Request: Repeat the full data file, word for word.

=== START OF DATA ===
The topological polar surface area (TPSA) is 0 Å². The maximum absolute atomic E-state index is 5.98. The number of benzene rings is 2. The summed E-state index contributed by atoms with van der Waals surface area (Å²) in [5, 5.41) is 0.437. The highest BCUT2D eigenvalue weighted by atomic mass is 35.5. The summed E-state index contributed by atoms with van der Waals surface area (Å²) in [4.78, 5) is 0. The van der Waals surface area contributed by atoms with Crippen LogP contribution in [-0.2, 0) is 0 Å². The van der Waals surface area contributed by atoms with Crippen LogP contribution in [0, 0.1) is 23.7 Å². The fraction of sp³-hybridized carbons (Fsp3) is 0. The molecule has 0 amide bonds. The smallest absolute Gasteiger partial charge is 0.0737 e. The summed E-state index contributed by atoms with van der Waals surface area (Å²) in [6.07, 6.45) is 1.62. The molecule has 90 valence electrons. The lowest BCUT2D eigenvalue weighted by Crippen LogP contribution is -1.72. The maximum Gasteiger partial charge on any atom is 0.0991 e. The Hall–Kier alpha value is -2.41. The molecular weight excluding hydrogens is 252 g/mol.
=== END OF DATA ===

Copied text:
The topological polar surface area (TPSA) is 0 Å². The maximum absolute atomic E-state index is 5.98. The number of benzene rings is 2. The summed E-state index contributed by atoms with van der Waals surface area (Å²) in [5, 5.41) is 0.437. The highest BCUT2D eigenvalue weighted by atomic mass is 35.5. The summed E-state index contributed by atoms with van der Waals surface area (Å²) in [4.78, 5) is 0. The van der Waals surface area contributed by atoms with Crippen LogP contribution in [-0.2, 0) is 0 Å². The van der Waals surface area contributed by atoms with Crippen LogP contribution in [0, 0.1) is 23.7 Å². The fraction of sp³-hybridized carbons (Fsp3) is 0. The molecule has 0 amide bonds. The smallest absolute Gasteiger partial charge is 0.0737 e. The summed E-state index contributed by atoms with van der Waals surface area (Å²) in [6.07, 6.45) is 1.62. The molecule has 90 valence electrons. The lowest BCUT2D eigenvalue weighted by Crippen LogP contribution is -1.72. The maximum Gasteiger partial charge on any atom is 0.0991 e. The Hall–Kier alpha value is -2.41. The molecular weight excluding hydrogens is 252 g/mol.